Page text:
Average returns on commercial real estate in San Antonio surpass the average for large U.S. cities, Levy said, but the city trails a number of other real estate markets in terms of liquidity. To capitalize on the city’s momentum in cross-border investment activity, San Antonio business promoters should “take the show on the road” to visit real estate investors in places like Dubai, Germany, and South Korea, he said.

As it pertains to the live/work/play element, Levy noted the “weird” atmospheres of cities like Austin, Nashville, and Portland, Oregon—atmospheres that he labeled authentic. Such authenticity is a key attractor of talent, he said. “The world is becoming infected by generic hipsters. You need to maintain your local character,” he said.

In that vein, San Antonio should retain and highlight its unique flavor to help foster growth, Levy said. That flavor includes a history dating back to the early 1700s, a vibrant Mexican American culture, and a robust association with the military.

San Antonio also can foster growth by improving its infrastructure, particularly transportation, he said. He cited a 2018 University of Minnesota study that ranked San Antonio 26th among 49 U.S. metro areas for workers’ access to transit. New York City placed first, with Houston 17th, Dallas/Fort Worth 20th, and Austin 22nd.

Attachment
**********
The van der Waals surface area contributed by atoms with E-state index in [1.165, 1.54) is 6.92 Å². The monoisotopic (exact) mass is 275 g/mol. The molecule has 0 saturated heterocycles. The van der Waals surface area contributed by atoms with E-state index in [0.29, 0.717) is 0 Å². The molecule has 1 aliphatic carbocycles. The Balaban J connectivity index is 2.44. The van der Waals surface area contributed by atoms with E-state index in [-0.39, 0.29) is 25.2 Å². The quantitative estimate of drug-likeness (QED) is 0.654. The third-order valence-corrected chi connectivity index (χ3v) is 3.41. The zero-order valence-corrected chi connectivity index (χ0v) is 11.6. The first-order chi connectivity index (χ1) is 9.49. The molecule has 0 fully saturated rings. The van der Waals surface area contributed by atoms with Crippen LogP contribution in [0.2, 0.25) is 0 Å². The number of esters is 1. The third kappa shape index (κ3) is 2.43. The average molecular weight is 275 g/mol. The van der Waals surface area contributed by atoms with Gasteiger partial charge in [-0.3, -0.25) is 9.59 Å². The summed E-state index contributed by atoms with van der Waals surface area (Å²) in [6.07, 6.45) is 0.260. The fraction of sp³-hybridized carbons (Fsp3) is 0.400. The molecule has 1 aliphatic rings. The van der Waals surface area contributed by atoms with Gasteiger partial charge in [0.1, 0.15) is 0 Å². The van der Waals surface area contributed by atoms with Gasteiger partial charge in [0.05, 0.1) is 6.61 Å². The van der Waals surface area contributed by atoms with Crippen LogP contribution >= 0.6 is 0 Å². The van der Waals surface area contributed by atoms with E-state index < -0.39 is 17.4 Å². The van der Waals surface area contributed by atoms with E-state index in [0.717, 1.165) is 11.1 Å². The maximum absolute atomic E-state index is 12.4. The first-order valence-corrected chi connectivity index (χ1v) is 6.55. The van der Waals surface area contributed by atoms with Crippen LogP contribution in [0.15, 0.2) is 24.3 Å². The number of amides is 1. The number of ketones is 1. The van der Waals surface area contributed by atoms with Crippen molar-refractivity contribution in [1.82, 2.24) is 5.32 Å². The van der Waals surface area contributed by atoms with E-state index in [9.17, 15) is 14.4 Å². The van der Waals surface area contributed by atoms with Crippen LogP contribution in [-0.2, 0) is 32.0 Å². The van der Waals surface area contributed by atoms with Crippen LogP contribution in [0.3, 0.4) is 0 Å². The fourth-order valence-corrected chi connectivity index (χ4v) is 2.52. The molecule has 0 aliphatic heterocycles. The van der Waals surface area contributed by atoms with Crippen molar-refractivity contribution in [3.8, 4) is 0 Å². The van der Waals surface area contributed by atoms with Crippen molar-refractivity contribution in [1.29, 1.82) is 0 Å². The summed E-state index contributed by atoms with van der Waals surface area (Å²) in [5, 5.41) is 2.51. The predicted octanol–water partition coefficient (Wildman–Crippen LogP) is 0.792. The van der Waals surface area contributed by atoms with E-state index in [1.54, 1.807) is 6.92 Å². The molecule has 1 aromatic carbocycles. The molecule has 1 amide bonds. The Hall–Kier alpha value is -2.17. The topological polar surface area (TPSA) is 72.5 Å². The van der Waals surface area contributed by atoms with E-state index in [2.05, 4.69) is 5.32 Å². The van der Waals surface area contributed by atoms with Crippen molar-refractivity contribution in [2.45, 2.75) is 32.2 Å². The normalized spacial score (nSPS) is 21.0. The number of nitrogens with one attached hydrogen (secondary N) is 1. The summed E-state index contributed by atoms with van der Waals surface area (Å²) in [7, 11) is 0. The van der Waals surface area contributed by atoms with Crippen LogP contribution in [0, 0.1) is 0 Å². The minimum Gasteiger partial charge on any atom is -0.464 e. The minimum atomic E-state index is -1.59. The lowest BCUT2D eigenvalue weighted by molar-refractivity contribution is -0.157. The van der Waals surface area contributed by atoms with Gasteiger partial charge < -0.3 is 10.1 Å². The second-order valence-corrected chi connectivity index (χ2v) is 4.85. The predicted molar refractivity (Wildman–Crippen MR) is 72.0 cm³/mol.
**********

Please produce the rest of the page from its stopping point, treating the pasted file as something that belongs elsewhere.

However, in a business context, intracity transportation—the type of transportation covered in the University of Minnesota study—matters much less than interstate transportation, Levy maintained. He underscored the value of nonstop flights.

Levy urged San Antonio to ramp up nonstop service to a “doppelgänger” city like Washington, D.C., because both places have significant military and cybersecurity operations. United Airlines provides nonstop flights between San Antonio International Airport and Washington Dulles International Airport, which is about 27 miles (44 km) west of D.C. But no nonstop service is offered between San Antonio and Washington Reagan National Airport, which is four miles (6 km) south of downtown D.C. and easier to reach by public transit or taxi.

“The ability to get to a city on a direct flight is absolutely essential,” Levy said.